The Japanese are known to be sensitive to the needs of others, and to put group harmony above everything else. They go to great lengths to please the customer.
It is common to see in (the nicer) restaurants, baskets at the side, for customers to put their bags. This will never work in Malaysia because it's like an invitation for thieves to help themselves to your personal belongings.
However, because most Japanese do not have cars, and travel around on public transportation, many times they have to carry all their belongings with them. So it's a great relief to have these baskets since you can't hold everything on your lap, or on the table.
This underground restaurant that I have been visiting even have a linen storage holder beneath the chairs for additional space.
These are some of the things that give you a pleasant experience. You'd be most inclined to think that with all these cute convenient things, they would be creative people too.
So I was a little taken aback to find that it is not the case in traditional Japanese environment.
I was still working at the corridor after the conference call with Australia had ended. Since I had my earphones on, I decided to turn on some jazz music. There's something about Parisian cafe jazz where words don't matter, the music itself helps to drown out the chatter in the office, and allows you to focus on your work.
When one of my colleagues came out, saw me on earphones, asked if he was interrupting me. I told him it was okay, it was just music. He was so surprised that he asked if I was not working. I bet he must have thought I purposely went out to the corridor to listen to music.
I still can't believe I had to explain to him that I was listening to music while working. In his broken English, he continued expressing his surprise. In my broken Japanese, I asked him what was wrong with listening to music while working.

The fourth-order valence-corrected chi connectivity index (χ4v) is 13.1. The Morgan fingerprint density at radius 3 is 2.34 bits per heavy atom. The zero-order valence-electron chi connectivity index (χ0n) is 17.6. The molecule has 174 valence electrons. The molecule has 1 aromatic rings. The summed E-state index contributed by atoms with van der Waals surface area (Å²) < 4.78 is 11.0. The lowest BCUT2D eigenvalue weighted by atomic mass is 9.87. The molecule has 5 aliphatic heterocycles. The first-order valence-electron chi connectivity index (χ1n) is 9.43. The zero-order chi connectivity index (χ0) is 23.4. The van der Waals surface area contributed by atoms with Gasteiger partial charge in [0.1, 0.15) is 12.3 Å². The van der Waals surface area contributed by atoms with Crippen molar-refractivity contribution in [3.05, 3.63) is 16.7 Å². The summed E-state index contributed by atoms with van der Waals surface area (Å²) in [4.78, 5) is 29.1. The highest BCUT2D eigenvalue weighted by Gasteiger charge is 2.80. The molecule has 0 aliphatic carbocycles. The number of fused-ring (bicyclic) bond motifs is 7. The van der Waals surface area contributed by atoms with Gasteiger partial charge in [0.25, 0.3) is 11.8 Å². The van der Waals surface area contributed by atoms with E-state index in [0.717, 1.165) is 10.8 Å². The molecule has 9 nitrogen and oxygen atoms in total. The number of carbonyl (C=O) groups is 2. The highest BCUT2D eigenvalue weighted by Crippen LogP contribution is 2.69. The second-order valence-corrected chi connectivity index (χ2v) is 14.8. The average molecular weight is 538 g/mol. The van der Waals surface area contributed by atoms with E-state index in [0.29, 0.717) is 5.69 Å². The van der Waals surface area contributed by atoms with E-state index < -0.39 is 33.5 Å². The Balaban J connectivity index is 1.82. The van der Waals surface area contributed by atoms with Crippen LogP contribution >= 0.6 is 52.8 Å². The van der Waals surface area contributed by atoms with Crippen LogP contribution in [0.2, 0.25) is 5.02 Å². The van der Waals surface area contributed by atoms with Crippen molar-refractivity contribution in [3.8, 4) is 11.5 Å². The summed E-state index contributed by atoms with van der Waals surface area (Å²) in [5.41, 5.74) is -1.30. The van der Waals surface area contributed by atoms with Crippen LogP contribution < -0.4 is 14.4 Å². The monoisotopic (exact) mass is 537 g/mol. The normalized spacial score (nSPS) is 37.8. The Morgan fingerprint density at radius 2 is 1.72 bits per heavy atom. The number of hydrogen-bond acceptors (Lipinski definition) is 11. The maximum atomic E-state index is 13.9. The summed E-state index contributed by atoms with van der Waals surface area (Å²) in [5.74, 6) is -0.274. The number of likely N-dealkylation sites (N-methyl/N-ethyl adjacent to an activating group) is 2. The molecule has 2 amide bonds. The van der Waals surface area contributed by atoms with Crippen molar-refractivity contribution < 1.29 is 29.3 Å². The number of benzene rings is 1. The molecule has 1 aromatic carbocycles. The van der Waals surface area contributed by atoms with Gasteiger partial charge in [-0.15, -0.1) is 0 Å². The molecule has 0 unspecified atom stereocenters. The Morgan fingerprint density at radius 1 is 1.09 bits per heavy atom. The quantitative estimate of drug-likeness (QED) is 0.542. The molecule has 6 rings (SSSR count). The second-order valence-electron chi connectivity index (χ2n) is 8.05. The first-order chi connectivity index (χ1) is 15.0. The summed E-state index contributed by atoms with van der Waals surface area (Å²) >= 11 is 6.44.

This went on back and forth for awhile with our broken languages not too different from chicken-and-duck talk, until another colleague dropped by. She was also surprised at first, but when hearing me explain that music helped me concentrate better, eventually agreed with me. She then started questioning the reason why I should not listen to music while at work.
In the end, she was on "my side". And still, I find it unbelievable that this concept of listening to music while working seems so alien.
I had to refrain myself from asking them if there was a policy on listening to music at work! Now, that is not a route I have time to go down to. I already have a list of reasons why I have a right to listen to music while at work (I'm not disturbing anyone, I'm still responsive to emails and anyone who would like to chat with me, I'm still able to produce work, and be more productive, etc, etc, etc...)
I hope I don't get a heart attack one of these days...
Maybe I just need to look at more Hello Kitty and the stress would go away...